Samsung says it’s out of spares for my 18-month-old washing machine

It cost £1,700, is still on sale and I offered to pay for a repair – but it won’t budge

When my 18-month-old washing machine sprang a leak, Samsung sent a technician and he diagnosed a tear in the drum. Then things started to go downhill. We chased for information for two weeks until Samsung told us we were not covered under warranty because the damage had been caused by a “foreign object”. We asked if we could pay for a repair. However, another 10 days passed before the company declared that this was impossible as it didn’t have the necessary spares, even though the model was still on sale.

Among the useless responses I was given during my hours on the phone was that I could try sourcing the part on its website (where spare parts aren’t sold), and that I should contact an approved repair company which, of course, couldn’t help as there were no parts.

I contacted the UK executive office and was told that manufacturers are obliged to support a product for six years by supplying spares and repairs, or an alternative resolution if these are unavailable. But since then it has stopped replying. So I have a relatively new £1,700 machine that hasn’t worked for three months, and an 18-month-old boy. Help! TS, London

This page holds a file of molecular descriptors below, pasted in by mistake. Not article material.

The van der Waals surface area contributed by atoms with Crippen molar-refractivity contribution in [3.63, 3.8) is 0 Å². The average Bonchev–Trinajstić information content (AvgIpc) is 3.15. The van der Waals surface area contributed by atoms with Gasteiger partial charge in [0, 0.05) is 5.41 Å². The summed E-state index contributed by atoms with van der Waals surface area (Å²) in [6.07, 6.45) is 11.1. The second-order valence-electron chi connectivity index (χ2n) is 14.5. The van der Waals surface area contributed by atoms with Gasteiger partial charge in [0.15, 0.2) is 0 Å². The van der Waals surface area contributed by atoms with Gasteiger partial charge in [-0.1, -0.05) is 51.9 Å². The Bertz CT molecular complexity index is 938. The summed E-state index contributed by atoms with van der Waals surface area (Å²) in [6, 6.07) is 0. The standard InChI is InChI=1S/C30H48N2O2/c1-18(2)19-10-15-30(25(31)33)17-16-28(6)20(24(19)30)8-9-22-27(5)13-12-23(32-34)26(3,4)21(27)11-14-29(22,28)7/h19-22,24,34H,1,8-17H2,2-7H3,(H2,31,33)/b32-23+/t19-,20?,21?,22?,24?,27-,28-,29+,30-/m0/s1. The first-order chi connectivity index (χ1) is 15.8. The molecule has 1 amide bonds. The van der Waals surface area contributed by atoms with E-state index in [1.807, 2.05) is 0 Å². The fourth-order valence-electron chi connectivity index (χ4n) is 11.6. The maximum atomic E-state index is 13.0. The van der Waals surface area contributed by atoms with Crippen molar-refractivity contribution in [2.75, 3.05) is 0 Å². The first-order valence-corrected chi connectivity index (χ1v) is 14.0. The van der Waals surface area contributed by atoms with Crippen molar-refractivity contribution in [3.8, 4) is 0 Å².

It looks as though Samsung got distracted by its exploding Galaxy phones while you were enduring launderettes.

That six-year reassurance is a red herring. It refers to the six years in which you can claim a refund, repair or replacement for a purchase that turns out to be inherently faulty. If your machine was damaged after purchase this doesn’t apply. There is, in fact, no legislation that requires manufacturers to stock spares for a set period.

Under a voluntary agreement, members of the Association of Manufacturers of Domestic Appliances used to keep spares for eight years after production stopped, but now its guidelines simply state that manufacturers will try to retain spares for as long as there is a market.

This is scant comfort for anyone investing in a new appliance and Samsung should have tried harder to find a solution.

It does exert itself when the Observer gets in touch. Miraculously it manages to find the non-existent component and arranges to have your machine fixed. “Although, on this occasion, there were some delays, a satisfactory conclusion has been reached,” a spokesperson says.

If you need help email Anna Tims at your.problems@observer.co.uk or write to Your Problems, The Observer, Kings Place, 90 York Way, London N1 9GU. Include an address and phone number.

Contributor

Anna Tims

The GuardianTramp

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